A study from 2011 reports that the July Effect (The idea that teaching hospitals are more dangerous in July, the first month of residency) is real. According to the retrospective review of more than 62 million death certificates, thee was a 10% increase in fatal medical errors in July as compared to other months of the year.
i’m ok with it. (via imaresident)
Got my PPD recently and freaked out a little because it was indurated (on a PPD skin test for tuberculosis, redness is irrelevant. What matters is the size of a hard swelling, aka induration). While driving to employee health to get it checked I was thinking “less than 10mm, less than 10mm, less than 10mm”.
I’ve had probably 6 TB skin tests since I came back from India, where I volunteered (mask-less) in a TB clinic. Usually I get a red spot, but no induration. I have had exactly ONE patient with active TB in the US, and I had convinced myself in the car that this guy had turned me positive.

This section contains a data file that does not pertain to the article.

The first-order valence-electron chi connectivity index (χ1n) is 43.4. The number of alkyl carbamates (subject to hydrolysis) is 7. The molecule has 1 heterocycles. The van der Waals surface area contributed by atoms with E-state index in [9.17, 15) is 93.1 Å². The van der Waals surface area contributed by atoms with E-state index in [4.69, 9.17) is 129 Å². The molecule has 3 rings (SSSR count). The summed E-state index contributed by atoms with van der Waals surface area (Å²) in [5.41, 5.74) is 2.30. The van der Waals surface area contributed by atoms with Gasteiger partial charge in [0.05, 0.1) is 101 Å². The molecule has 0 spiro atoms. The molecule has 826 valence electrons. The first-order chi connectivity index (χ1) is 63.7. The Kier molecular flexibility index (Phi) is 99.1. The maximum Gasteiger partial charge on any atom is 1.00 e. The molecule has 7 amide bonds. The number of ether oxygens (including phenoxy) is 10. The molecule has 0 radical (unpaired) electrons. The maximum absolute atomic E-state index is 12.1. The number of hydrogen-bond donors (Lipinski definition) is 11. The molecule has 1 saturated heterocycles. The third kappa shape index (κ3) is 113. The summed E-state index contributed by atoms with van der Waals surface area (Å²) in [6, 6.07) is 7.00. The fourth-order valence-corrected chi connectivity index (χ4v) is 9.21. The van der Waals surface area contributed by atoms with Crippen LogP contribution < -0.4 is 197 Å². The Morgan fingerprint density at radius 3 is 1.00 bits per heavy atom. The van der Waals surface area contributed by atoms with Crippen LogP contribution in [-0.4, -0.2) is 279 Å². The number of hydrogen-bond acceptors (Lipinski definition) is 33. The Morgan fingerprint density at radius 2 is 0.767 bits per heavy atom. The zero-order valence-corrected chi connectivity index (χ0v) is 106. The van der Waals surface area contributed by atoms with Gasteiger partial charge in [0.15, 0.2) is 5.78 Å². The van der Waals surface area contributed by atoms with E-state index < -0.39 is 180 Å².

When the nurse felt it, at first she was sure it was negative. Then she felt it again and was like, “well maybe we should measure it and be sure”. Visions of yearly chest x-rays and a list of rifampin side effects flashed through my head.
She measured 7mm, which I’m not sure was entirely right (she did it different than I’ve ever seen it done), but I’m ok with it.
But I have to get a second one soon (don’t get me started on why I think this is stupid), so cross your fingers and hope for no induration!
I have an adverse reaction to the PPD test where I always turn positive.
The first time I tested positive was in high school when I was beginning to do my clinical rotations throughout the hospital
Literally everyone freaked out and I had to get a Chest X-Ray and even though it was negative I ended up spending 9 months on Isonizad
W.T.F. SHUT THE DOOR. (via imaresident)
at least it wasn’t C-Diff.
That stuff smells nastayy
OMG YYYYYYY (via imaresident)
Most annoying chief complaint in the world